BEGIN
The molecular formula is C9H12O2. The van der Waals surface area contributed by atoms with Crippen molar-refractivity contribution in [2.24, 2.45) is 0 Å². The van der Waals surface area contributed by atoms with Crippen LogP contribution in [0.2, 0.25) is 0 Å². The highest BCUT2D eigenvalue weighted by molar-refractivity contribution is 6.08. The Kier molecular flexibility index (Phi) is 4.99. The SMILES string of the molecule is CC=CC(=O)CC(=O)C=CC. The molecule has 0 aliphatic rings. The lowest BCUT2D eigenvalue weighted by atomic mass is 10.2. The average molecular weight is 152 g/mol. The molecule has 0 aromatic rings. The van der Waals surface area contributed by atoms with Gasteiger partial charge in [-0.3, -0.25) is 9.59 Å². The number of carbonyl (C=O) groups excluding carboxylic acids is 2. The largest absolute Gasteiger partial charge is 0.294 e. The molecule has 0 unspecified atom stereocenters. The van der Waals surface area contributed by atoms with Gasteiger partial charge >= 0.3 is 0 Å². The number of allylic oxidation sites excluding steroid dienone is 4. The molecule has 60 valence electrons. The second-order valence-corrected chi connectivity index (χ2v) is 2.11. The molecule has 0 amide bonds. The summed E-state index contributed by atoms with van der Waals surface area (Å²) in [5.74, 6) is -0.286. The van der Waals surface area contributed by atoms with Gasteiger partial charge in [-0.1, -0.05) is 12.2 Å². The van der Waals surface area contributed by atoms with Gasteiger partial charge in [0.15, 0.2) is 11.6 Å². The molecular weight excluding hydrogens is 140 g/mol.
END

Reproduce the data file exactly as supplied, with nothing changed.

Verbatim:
The molecular formula is C9H12O2. The van der Waals surface area contributed by atoms with Crippen molar-refractivity contribution in [2.24, 2.45) is 0 Å². The van der Waals surface area contributed by atoms with Crippen LogP contribution in [0.2, 0.25) is 0 Å². The highest BCUT2D eigenvalue weighted by molar-refractivity contribution is 6.08. The Kier molecular flexibility index (Phi) is 4.99. The SMILES string of the molecule is CC=CC(=O)CC(=O)C=CC. The molecule has 0 aliphatic rings. The lowest BCUT2D eigenvalue weighted by atomic mass is 10.2. The average molecular weight is 152 g/mol. The molecule has 0 aromatic rings. The van der Waals surface area contributed by atoms with Gasteiger partial charge in [-0.3, -0.25) is 9.59 Å². The number of carbonyl (C=O) groups excluding carboxylic acids is 2. The largest absolute Gasteiger partial charge is 0.294 e. The molecule has 0 unspecified atom stereocenters. The van der Waals surface area contributed by atoms with Gasteiger partial charge >= 0.3 is 0 Å². The number of allylic oxidation sites excluding steroid dienone is 4. The molecule has 60 valence electrons. The second-order valence-corrected chi connectivity index (χ2v) is 2.11. The molecule has 0 amide bonds. The summed E-state index contributed by atoms with van der Waals surface area (Å²) in [5.74, 6) is -0.286. The van der Waals surface area contributed by atoms with Gasteiger partial charge in [-0.1, -0.05) is 12.2 Å². The van der Waals surface area contributed by atoms with Gasteiger partial charge in [0.15, 0.2) is 11.6 Å². The molecular weight excluding hydrogens is 140 g/mol.